Ronald Batchelder Receives the Duncan Black Prize for the Best Paper in Public Choice
At the March 2014 Public Choice Society Annual Meetings in Charleston, SC, Ronald Batchelder, professor of economics at Seaver College, was presented with the Duncan Black Prize for the Best Paper in Public Choice by a senior scholar in 2013. The prize-winning paper, "The Encomienda and the Optimizing Imperialist: An Interpretation of Spanish Imperialism in the Americas" (Public Choice 156: 45-60, July 2013), coauthored with Nicolas Sanchez, College of the Holy Cross, develops a new explanation for how the Spanish encomienda system served the wealth-maximizing interest of the Spanish Crown.
The Spanish colonial empire in the Americas was assembled piecemeal through private conquest ventures that were approved by the Crown. The Crown approved a principal organizer and granted an exclusive right to conquer a specified area "in the name of the Crown;" the recipient then formed a company that included investors and soldiers to undertake the conquest and early administration of the colonial venture.
The most significant reward for the participants were temporary encomiendas which included the right to impose tribute (in the form of goods and personal services) upon specified subgroups of the indigenous population, typically for a period of three to five years initially. From the beginning, it was recognized by the Crown that the temporary encomienda system contributed to the rapid destruction of the indigenous populations. What has puzzled historians and economists who have studied the institution is why the Crown repeatedly introduced the encomienda in its most destructive form and when the encomienda population had declined significantly, the Crown would intervene by imposing restrictions that protected the encomienda populations. In each colonial episode, the same destructive form of the institution was introduced initially, followed by reassignments that had longer terms and protective restrictions, and finally the eventual control passed to the Crown. This same transformation was repeated over a period of 200 years. Since the indigenous populations eventually reverted to the Crown's tax base, why would the Crown impose an institution that acted to reduce the Crown's future tax revenues?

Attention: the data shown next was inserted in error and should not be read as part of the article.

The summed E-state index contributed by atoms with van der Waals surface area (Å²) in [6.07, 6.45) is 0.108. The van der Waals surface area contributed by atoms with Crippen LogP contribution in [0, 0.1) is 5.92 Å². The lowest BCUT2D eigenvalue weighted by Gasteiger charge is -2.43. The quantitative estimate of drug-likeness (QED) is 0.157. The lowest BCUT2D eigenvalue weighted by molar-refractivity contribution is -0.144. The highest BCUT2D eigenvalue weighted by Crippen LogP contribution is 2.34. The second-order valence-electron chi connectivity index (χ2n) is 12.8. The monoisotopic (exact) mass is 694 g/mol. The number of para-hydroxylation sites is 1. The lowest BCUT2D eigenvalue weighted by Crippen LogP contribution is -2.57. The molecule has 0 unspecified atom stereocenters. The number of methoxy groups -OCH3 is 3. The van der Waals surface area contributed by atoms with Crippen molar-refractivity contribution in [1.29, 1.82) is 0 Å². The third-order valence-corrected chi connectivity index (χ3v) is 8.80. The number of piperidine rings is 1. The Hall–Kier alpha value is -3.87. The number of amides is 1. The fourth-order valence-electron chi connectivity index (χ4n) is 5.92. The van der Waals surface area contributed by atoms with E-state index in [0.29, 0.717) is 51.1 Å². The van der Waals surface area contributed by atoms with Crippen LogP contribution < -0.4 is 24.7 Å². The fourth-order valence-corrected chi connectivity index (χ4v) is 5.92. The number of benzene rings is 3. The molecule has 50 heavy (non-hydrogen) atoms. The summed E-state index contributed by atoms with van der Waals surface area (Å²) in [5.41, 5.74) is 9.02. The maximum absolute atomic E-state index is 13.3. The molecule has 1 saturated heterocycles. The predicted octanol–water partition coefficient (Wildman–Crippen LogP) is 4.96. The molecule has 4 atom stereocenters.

The central argument of the paper is that by assuming responsibility for defending its colonial assets from foreign aggression, the Crown could reduce the cost of its defense commitments by encouraging a more rapid transformation of the indigenous populations into assets that could be relocated to Spain, thus reducing the Crown's overall cost of deterring aggression. By shifting its colonial assets in this way, Spain's colonies were made less attractive to potential aggressors. In fact, the most valuable assets Spain acquired through its conquest ventures was the indigenous human population whose labor services could be transformed into outputs that were transported to Spain and then traded. Thus, the Crown was able to lower its overall defense cost for its asset-base by shifting assets from a high defense-cost location. Conventional economic theory has mostly ignored the issue of how a government establishes a deterrent to foreign aggression against its capital stock.
Pepperdine users can access the full article by clicking here.
Batchelder is an applied economic theorist who has published in the area of new institutional economics, and Public Choice has been a main conduit for publishing papers in this area of research.